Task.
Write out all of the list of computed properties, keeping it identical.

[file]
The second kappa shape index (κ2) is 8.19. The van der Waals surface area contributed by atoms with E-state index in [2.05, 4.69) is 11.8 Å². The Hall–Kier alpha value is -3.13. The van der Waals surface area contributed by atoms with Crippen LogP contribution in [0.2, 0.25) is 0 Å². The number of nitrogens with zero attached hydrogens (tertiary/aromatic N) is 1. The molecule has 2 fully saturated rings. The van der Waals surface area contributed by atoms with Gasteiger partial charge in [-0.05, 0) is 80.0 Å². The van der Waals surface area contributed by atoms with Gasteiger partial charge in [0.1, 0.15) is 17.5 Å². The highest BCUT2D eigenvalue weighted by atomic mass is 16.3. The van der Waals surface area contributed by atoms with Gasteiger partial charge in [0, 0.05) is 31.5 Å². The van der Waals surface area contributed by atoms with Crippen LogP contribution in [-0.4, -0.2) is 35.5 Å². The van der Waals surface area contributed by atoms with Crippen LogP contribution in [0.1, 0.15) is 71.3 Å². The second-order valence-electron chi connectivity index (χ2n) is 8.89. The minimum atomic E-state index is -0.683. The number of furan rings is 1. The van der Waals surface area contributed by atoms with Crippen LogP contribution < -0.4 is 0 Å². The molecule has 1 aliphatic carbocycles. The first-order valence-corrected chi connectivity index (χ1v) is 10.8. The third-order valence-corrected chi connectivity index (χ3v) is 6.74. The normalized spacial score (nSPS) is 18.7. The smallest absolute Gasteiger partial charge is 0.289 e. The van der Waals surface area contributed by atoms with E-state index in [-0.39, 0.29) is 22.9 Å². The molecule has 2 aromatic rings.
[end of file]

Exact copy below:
The second kappa shape index (κ2) is 8.19. The van der Waals surface area contributed by atoms with E-state index in [2.05, 4.69) is 11.8 Å². The Hall–Kier alpha value is -3.13. The van der Waals surface area contributed by atoms with Crippen LogP contribution in [0.2, 0.25) is 0 Å². The number of nitrogens with zero attached hydrogens (tertiary/aromatic N) is 1. The molecule has 2 fully saturated rings. The van der Waals surface area contributed by atoms with Gasteiger partial charge in [-0.05, 0) is 80.0 Å². The van der Waals surface area contributed by atoms with Gasteiger partial charge in [0.1, 0.15) is 17.5 Å². The highest BCUT2D eigenvalue weighted by atomic mass is 16.3. The van der Waals surface area contributed by atoms with Gasteiger partial charge in [0, 0.05) is 31.5 Å². The van der Waals surface area contributed by atoms with Crippen LogP contribution in [-0.4, -0.2) is 35.5 Å². The van der Waals surface area contributed by atoms with Crippen LogP contribution in [0.1, 0.15) is 71.3 Å². The second-order valence-electron chi connectivity index (χ2n) is 8.89. The minimum atomic E-state index is -0.683. The number of furan rings is 1. The van der Waals surface area contributed by atoms with Crippen LogP contribution < -0.4 is 0 Å². The molecule has 1 aliphatic carbocycles. The first-order valence-corrected chi connectivity index (χ1v) is 10.8. The third-order valence-corrected chi connectivity index (χ3v) is 6.74. The normalized spacial score (nSPS) is 18.7. The smallest absolute Gasteiger partial charge is 0.289 e. The van der Waals surface area contributed by atoms with E-state index in [-0.39, 0.29) is 22.9 Å². The molecule has 2 aromatic rings.